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How to properly price a job ?

1897 Views 3 Replies 4 Participants Last post by  MadMaximus
Hello everyone . I've started a cleaning service with my mom . My mom has been in the home cleaning service for years and she is usually paid a flat rate that her and her clients come to an agreement to . We are looking to expand her clientele , but need help on how to properly price jobs moving forward . What are things to consider when pricing jobs ? I know some companies charge by square feet or by the hour . How do I make sure we stay profitable ? Thanks for your help
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What type of cleaning service?

In general, you want to calculate or guesstimate the expenses required to complete the cleaning including:
-Labor (if you are owner operator still consider a laborer cost for your time)
-+10% for insurance and wear and tear

Probably the most important factor to calculate always is the amount of time any job will take. When you know the exact time the cleaning takes it will help you accurately come up with expenses.

In general, my cleaning companies average about $150-$200 per hour in residential and $95-$125 per hour in commercial residual work. Good luck to you!
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Properly pricing jobs does take practice so if you feel like you cut yourself short on one job, try not to take it to heart and learn from it.

We never charged by the square footage because some homes are just weird shaped and some people would say for example, "Clean everywhere else, but the bedrooms." and that would be a headache to figure out what the square footage would be then. Unless you're a cleaning company that cleans the whole house or no house then the square footage thing isn't gonna work too well for you.

We charged a flat rate for the job they wanted. Sometimes we did custom cleans, they just tell us what they need, we mark it down, review the list with them, and are good to go. Other times, they wanted our basic clean for the whole house or a deep clean for the whole house. Sometimes they only want a deep clean in the bathrooms and basic the rest of the house so we'd adjust our price accordingly. We kind of had a feel over time what we would charge for a 2 bedroom or 3 bedroom or 5 bedroom or whatever it would be.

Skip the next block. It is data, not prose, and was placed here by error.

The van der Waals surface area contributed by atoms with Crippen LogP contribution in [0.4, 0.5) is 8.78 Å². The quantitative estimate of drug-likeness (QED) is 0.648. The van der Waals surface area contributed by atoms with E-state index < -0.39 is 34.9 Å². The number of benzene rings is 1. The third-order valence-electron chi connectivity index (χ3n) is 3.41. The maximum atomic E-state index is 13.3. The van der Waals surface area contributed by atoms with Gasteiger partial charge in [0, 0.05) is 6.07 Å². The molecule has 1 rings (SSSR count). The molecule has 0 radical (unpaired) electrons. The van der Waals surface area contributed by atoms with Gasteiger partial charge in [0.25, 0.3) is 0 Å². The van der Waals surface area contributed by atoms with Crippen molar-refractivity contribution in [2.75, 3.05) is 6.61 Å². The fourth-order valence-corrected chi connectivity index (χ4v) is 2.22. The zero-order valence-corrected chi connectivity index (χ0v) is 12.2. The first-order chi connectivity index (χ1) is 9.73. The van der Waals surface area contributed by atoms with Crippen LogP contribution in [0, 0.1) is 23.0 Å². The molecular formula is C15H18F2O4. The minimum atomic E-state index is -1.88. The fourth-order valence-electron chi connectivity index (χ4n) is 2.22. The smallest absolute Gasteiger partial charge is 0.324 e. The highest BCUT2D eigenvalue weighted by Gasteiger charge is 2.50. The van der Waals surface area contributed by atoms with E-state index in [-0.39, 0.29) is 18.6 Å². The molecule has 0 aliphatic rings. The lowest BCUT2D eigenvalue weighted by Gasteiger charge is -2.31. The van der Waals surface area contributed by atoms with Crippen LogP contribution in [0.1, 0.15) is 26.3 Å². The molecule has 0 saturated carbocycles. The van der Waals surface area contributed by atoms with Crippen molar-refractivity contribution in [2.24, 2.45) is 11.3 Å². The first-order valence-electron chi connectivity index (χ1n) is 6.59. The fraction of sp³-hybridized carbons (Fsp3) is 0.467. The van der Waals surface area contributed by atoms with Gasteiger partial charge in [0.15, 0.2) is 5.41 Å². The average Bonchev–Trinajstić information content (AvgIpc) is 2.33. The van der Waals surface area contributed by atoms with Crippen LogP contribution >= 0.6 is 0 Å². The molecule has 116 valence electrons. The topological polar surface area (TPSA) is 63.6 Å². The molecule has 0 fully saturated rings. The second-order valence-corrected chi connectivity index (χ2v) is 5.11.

Also, a house cleaner in one town may not make as much as in the bigger city. Consider your town's median income. Our prices weren't able to be higher than so much because the median income here is lower. We found our groove after a while.

WP had a good post - definitely consider those factors mentioned fuel, supplies, etc. because that does cost you money.

We would charge a few dollars more for gas if our client were 15-30 minutes away as opposed to 5 minutes away.

You need enough to buy your supplies - get a feel of how much you're spending on supplies per house and what it costs to buy brand new bottles of your chosen cleaners. We did all natural cleaning supplies, but we had to factor in the cost to buy some of those cleaning solutions in bulk that we liked and the one we liked the most was not cheap at all. So, don't get caught off guard spending more than you need on supplies.

Definitely do a walk through. ALWAYS do a walk through of a home first. You may already do this since your mom has experience in the cleaning field. Never walk into a house sight unseen. When my husband and I first started, we got so excited when we got a huge move out clean. Little did we know, the guy downplayed the situation on the phone. It was a large 4 bedroom, 2 bathroom foreclosure that was totally trashed. A lot of personal belongings left behind. He already mentioned he took two loads to the dump in his truck. We spent 3-4 hours alone hauling trash out to the garage so he could take it to the dump. The real cleaning then started. It was so bad. It was definitely a smoker's home. One room was painted yellow, probably because of the staining, but when we scrubbed that wall, black was oozing out of it. No way to get it all cleaned with just sponge and water. Those walls needed replacing. That house was just grief and because we didn't see it first, we shorted ourselves money. Although, lesson learned! No house has been that bad since! Some people are uncomfortable with walk throughs or have never done them, but assure them they will get a free estimate and it's more fair to them because you're not over charging them (also fair to you so you know you're going to get your money's worth!). When both parties agree on a price and schedule a day, it's a great feeling.